A Santa Clarita Valley man convicted of having sent annoying phone messages to a woman was ordered Monday to attend a 26-week sexual impulse counseling course and carry out 20 days of community service. He was also put on three years’ probation and given a criminal protective order.
Shane Michael Falsey, 29, appeared Monday at the Santa Clarita Courthouse for sentencing after having pleaded no contest Thursday to one count of annoying telephone calls.
Also appearing in court was the woman he victimized.
“We put over sentencing until today because the victim wanted to make a victim impact statement,” said Ricardo Santiago, spokesman for the Los Angeles County District Attorney’s Office.
“She did give a statement this morning in Department 2 of the Santa Clarita Courthouse,” he said.
“The defendant was then sentenced to 36 months’ summary probation, a criminal protective order, 20 days of community service, and a 26-week sexual-impulse counseling course,” Santiago said.
Falsey was ordered to stay away from the woman and have no contact with her, under the conditions of the criminal protective order.
He was arrested by deputies of the Santa Clarita Valley Sheriff’s Station on June 6, on suspicion of making annoying phone calls, a misdemeanor.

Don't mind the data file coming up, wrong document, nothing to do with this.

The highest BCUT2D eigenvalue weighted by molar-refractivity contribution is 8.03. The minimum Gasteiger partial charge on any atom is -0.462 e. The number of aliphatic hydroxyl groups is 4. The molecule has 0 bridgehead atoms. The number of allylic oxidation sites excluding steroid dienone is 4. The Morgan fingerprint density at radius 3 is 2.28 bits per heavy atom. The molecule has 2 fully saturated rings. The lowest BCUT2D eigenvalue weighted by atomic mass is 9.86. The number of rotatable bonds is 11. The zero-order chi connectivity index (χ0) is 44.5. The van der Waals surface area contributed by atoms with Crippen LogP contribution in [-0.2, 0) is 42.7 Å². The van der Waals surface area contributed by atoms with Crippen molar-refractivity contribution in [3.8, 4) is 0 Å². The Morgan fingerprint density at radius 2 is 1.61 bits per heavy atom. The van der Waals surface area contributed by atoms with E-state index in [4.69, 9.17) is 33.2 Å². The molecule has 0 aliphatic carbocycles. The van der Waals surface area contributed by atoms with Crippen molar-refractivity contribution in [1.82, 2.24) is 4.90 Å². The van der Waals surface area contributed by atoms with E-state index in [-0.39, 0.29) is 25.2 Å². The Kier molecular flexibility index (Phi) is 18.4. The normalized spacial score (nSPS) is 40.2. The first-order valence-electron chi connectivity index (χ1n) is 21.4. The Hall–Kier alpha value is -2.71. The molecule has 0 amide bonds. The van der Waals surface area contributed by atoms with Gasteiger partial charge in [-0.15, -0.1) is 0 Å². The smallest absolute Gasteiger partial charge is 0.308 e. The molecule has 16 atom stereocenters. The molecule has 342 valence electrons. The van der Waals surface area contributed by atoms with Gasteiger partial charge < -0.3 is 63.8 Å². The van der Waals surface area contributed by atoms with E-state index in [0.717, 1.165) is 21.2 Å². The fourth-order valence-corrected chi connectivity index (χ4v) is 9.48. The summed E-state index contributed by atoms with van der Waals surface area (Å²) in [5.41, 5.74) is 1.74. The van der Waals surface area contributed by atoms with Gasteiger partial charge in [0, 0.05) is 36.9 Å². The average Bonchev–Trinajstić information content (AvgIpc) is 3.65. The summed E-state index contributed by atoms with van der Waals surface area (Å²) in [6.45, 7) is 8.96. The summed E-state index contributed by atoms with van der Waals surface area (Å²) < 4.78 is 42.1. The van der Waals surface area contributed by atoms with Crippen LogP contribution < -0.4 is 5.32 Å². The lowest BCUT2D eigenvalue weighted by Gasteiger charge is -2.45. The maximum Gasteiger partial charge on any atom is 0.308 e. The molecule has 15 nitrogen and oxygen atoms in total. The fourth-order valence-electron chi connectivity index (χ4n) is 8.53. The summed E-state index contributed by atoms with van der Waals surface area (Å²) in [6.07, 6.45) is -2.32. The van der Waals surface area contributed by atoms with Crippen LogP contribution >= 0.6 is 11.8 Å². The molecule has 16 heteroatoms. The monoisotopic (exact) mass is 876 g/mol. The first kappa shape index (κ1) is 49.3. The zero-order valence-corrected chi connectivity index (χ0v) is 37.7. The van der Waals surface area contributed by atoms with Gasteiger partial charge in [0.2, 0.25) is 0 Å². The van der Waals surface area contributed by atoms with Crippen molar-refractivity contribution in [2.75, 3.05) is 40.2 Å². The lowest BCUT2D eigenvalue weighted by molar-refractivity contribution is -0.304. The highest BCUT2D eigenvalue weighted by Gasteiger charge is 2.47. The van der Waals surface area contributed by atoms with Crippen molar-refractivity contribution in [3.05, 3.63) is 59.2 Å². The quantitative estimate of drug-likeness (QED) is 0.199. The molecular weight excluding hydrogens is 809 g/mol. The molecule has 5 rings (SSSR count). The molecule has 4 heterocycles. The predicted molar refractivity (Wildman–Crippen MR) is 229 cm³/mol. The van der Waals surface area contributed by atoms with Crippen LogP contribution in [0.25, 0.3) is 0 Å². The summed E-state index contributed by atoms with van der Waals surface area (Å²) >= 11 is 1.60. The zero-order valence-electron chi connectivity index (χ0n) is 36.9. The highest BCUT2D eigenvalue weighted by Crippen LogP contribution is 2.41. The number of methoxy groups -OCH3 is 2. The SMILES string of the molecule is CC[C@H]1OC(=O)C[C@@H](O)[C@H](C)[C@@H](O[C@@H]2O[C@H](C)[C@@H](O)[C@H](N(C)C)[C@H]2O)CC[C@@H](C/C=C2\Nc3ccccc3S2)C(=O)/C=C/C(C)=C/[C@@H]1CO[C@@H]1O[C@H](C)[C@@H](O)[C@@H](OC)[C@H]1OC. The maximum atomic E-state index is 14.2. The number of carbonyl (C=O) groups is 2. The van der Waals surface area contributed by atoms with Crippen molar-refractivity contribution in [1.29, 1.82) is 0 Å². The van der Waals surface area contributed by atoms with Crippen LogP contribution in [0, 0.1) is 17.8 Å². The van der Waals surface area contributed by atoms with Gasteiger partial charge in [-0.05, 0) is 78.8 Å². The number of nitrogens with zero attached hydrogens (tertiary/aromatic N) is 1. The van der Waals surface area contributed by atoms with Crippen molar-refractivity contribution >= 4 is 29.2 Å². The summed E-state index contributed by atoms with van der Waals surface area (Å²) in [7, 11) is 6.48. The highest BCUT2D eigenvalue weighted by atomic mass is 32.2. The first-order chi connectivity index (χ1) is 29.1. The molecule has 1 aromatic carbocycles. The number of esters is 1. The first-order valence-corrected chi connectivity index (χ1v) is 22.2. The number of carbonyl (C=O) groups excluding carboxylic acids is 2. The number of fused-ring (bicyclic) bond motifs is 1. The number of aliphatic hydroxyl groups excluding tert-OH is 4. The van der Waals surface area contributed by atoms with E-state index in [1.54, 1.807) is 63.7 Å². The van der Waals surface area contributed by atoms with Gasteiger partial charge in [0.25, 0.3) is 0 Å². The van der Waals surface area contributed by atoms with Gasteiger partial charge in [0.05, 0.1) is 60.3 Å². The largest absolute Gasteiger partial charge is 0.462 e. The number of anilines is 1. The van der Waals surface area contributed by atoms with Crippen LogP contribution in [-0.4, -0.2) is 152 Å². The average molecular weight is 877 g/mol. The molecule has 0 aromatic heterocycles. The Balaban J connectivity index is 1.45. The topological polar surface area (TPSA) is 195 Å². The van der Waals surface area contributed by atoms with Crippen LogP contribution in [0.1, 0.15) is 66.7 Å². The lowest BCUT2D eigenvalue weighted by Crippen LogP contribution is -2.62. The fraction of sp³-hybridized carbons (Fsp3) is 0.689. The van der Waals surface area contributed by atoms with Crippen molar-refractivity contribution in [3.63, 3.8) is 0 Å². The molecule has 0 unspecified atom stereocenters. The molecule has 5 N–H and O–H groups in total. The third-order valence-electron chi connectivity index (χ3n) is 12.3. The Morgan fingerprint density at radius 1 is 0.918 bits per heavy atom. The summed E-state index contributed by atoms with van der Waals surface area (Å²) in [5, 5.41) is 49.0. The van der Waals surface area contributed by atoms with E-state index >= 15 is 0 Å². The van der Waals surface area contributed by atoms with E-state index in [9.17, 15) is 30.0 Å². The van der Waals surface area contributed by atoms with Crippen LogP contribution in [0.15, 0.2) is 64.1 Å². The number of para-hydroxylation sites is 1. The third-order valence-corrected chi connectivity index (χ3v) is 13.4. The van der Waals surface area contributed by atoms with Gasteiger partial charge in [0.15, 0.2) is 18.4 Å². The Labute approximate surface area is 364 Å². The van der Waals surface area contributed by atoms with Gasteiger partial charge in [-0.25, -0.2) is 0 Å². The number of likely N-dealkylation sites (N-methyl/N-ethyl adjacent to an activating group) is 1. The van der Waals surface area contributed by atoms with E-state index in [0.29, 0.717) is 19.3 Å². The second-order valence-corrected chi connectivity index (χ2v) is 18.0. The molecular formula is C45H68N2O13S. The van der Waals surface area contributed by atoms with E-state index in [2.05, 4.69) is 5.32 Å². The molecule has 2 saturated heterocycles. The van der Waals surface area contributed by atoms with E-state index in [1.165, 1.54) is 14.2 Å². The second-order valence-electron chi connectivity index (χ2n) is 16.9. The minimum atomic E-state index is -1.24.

Falsey, whose bail was set at $2,500, was released from custody about 20 minutes after he was booked at the SCV Sheriff’s Station.
Two months prior to his arrest, prosecutors in Santa Clarita who reviewed allegations that he sent abusive texts to women decided at the time not to prosecute due to a lack of evidence.
The specific complaints presented to the District Attorney’s Office dealt not with unwanted texted images from the man, but with other personal alleged abuses, Alisanne Scolnik, deputy district attorney in charge of the L.A. County District Attorney’s Office in Santa Clarita, said at the time.
At least three women filed complaints with the SCV Sheriff’s Station alleging Falsey made abusive statements toward them. More than a handful of women shared experiences of unwanted phone messages — allegedly from Falsey — on social media and with The Signal in an effort to draw the attention of law enforcement.
On Twitter @jamesarthurholt